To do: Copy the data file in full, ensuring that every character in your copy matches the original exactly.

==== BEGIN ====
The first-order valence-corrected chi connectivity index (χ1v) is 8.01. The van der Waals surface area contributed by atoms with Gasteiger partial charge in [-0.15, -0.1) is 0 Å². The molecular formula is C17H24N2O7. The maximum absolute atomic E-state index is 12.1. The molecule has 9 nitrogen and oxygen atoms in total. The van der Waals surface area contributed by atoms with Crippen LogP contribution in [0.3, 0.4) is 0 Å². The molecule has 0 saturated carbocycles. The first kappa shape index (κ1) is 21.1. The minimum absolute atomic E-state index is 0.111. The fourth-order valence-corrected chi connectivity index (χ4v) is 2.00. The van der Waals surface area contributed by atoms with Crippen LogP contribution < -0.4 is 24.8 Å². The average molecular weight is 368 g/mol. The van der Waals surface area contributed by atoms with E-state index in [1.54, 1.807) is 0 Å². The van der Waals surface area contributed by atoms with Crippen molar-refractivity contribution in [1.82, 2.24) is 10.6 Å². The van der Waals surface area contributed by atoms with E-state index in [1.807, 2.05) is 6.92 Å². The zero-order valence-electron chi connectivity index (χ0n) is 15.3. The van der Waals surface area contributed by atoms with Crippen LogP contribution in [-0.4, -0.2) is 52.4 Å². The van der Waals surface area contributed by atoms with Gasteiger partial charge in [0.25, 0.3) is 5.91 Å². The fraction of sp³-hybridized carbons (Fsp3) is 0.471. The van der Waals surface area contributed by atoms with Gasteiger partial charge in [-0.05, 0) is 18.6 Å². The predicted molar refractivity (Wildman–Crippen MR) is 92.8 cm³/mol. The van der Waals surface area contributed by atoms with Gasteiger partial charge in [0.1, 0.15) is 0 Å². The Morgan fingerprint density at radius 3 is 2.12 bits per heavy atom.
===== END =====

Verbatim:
The first-order valence-corrected chi connectivity index (χ1v) is 8.01. The van der Waals surface area contributed by atoms with Gasteiger partial charge in [-0.15, -0.1) is 0 Å². The molecular formula is C17H24N2O7. The maximum absolute atomic E-state index is 12.1. The molecule has 9 nitrogen and oxygen atoms in total. The van der Waals surface area contributed by atoms with Crippen LogP contribution in [0.3, 0.4) is 0 Å². The molecule has 0 saturated carbocycles. The first kappa shape index (κ1) is 21.1. The minimum absolute atomic E-state index is 0.111. The fourth-order valence-corrected chi connectivity index (χ4v) is 2.00. The van der Waals surface area contributed by atoms with Crippen LogP contribution < -0.4 is 24.8 Å². The average molecular weight is 368 g/mol. The van der Waals surface area contributed by atoms with E-state index in [1.54, 1.807) is 0 Å². The van der Waals surface area contributed by atoms with Crippen molar-refractivity contribution in [1.82, 2.24) is 10.6 Å². The van der Waals surface area contributed by atoms with E-state index in [1.807, 2.05) is 6.92 Å². The zero-order valence-electron chi connectivity index (χ0n) is 15.3. The van der Waals surface area contributed by atoms with Crippen LogP contribution in [-0.4, -0.2) is 52.4 Å². The van der Waals surface area contributed by atoms with Gasteiger partial charge in [0.25, 0.3) is 5.91 Å². The fraction of sp³-hybridized carbons (Fsp3) is 0.471. The van der Waals surface area contributed by atoms with Gasteiger partial charge in [-0.05, 0) is 18.6 Å². The predicted molar refractivity (Wildman–Crippen MR) is 92.8 cm³/mol. The van der Waals surface area contributed by atoms with Gasteiger partial charge in [0.1, 0.15) is 0 Å². The Morgan fingerprint density at radius 3 is 2.12 bits per heavy atom.